As soon as Microsoft heard of the vulnerabilities, the American hardware and software company immediately worked on a solution. Many system administrators managed to solve the problem on their own. For others, the patch came too late. Tens of thousands of organizations worldwide had become victims of the zero-day exploits, including dozens of Dutch companies.

For a long time, it was suspected that Chinese state hackers were behind ransomware attacks. On Monday, an international coalition officially accused the communist country of ordering state hackers to attack companies and organizations worldwide and obtain sensitive data. The coalition consisted of the EU, US, UN, NATO, Canada, Australia, New Zealand, Japan and the United Kingdom.

The EU wrote in a press statement that China’s hacking attacks have “undermined the security and integrity of thousands of computers and networks worldwide”. The aim, according to European politicians, was to steal as much intellectual property and trade secrets as possible and to promote corporate espionage. The EU opts for diplomacy and says it will continue to urge China not to ‘use their territory for malicious cyber activities.

The US opted for a tougher stance. The government said cyberattacks by Chinese state hackers caused billions of dollars in damage to the US economy and society. The Justice Ministry on Monday charged four hackers with close ties to the Chinese Ministry of State Security. The suspects would have been trying to hack companies for years. Their targets included the aviation, navy, army and the education and healthcare sectors.

These allegations did not exactly go down well in China. Zhao Lijian, a spokesman for the Chinese Ministry of Foreign Affairs, says that the insinuations have been “made up” for political reasons. “China will not accept this. We do not engage in cyber attacks. The technical details provided by the US government do not constitute a complete chain of evidence,” he told a news conference in Beijing. Liu Pengyu, a spokesman for the Chinese embassy in Washington, said the allegations against China are “irresponsible.”

The Chinese ambassador to Australia, in turn, says the US is a ‘world champion’ when it comes to espionage. He is referring to a Danish report that showed that America secretly eavesdropped on European allies for years, including German Chancellor Angela Merkel, then Foreign Minister Frank-Walter Steinmeier and opposition leader of the SPD Peer Steinbrück. The NSA and the Danish secret service FE reportedly made agreements in 2008 to tap Danish internet cables. The American intelligence service used the same method to wiretap surrounding countries, including Poland, France, Norway, Sweden and the Netherlands.

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Ransomware attack knocks out train ticket machines in northern England

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Ransomware attack knocks out train ticket machines northern England

No customer or payment data has been compromised.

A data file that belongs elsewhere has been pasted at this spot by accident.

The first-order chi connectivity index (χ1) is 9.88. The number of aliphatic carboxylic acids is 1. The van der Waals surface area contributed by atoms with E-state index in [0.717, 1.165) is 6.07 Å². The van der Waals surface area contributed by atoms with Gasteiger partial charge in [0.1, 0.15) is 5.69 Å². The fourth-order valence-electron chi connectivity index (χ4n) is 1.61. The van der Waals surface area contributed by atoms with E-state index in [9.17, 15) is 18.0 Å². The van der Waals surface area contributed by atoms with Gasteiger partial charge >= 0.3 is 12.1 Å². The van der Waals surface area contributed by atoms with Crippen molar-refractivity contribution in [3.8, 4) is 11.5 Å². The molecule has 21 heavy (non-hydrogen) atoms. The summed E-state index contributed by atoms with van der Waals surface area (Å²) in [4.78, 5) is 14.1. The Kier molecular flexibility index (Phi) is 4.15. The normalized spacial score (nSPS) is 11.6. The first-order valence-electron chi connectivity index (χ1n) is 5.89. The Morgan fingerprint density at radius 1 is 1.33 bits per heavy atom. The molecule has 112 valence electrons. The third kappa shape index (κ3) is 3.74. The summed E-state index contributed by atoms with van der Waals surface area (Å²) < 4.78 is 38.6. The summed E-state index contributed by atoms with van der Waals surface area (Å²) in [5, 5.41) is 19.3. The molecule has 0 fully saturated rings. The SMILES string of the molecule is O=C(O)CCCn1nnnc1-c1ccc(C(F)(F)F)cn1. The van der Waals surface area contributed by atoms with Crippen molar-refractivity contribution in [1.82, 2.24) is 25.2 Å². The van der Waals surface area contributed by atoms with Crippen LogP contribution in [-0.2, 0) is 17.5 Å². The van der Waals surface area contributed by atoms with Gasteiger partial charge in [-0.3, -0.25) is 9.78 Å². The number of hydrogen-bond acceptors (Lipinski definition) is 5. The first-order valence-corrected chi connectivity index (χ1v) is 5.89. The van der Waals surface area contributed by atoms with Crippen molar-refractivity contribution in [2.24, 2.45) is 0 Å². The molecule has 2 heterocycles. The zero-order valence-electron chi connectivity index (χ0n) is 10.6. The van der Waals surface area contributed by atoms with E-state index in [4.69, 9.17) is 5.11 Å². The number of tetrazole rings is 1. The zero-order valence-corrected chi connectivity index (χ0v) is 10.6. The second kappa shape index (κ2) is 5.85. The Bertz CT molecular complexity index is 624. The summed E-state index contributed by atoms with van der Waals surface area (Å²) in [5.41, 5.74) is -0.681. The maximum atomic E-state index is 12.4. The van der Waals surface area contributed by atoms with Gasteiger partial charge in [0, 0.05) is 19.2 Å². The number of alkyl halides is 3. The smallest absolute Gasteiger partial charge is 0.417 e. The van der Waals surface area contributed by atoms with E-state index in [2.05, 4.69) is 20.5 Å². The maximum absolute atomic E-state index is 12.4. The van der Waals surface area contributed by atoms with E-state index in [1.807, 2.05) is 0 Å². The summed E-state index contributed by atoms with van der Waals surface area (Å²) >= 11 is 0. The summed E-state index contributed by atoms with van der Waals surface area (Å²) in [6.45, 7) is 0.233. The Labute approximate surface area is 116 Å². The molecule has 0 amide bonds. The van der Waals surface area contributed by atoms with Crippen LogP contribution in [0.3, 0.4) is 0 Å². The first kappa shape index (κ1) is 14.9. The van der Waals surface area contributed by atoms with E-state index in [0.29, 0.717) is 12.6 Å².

Ticket machines of the British state-owned railway company Northern Trains were disabled in an alleged cyber-attack using ransomware.

As reported by the Reuters news agency, only the servers associated with the ticket machines were damaged as a result of the incident.

“We are currently investigating with our vendor, but there are indications that the devices have been cyberattacked using ransomware,” the company said in a statement.

Northern Trains representatives assured that no customer or payment data was compromised.

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Edward Snowden calls for a ban on the spyware trade

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Edward Snowden calls ban spyware trade

According to Snowden, if nothing is done, no cell phone will be safe from government hackers.

Governments must impose a global moratorium on the international trade in espionage software, or no mobile phone will be safe from government-sponsored hackers, former US intelligence contractor Edward Snowden said in an interview with Britain’s The Guardian.

Thus, he commented on the recent journalistic investigation into the use of the spyware Pegasus and the activities of its developer, the Israeli company NSO Group.

Pegasus software collects data from infected mobile phones, including the content of emails, text messages, contact lists, location data, photos, videos, and can also activate the microphone and camera on the device for covert recording. The program exploits zero-day vulnerabilities in iOS and Android for hidden installation on smartphones and remote information retrieval. For example, on iOS 14.6 Pegasus can be remotely installed via iMessage without following the link (zero-click attack).

As part of the investigation, experts from the French NGO Forbidden Stories and the human rights organization Amnesty International analyzed a list of 50,000 phone numbers believed to belong to persons of interest to NSO Group customers and found dozens of successful Pegasus spyware infections.

The NSO Group itself states that it takes ethical considerations into account and sells its software only to verified customers. In addition, the company is subject to the export control regulations of Israel, Cyprus and Bulgaria. The manufacturer also stressed that it has no information on how its customers use the Pegasus.

Snowden said the new investigation illustrates how commercial malware allows oppressive regimes to spy on large numbers of people.

“If they can do the same thing from a distance with little cost and without risk, they will start doing it all the time with everyone who is of any interest,” Snowden said. “If nothing is done to stop the sale of this technology, the number will turn out to be not 50 thousand, but 50 million goals, and this will happen much earlier than we expect.”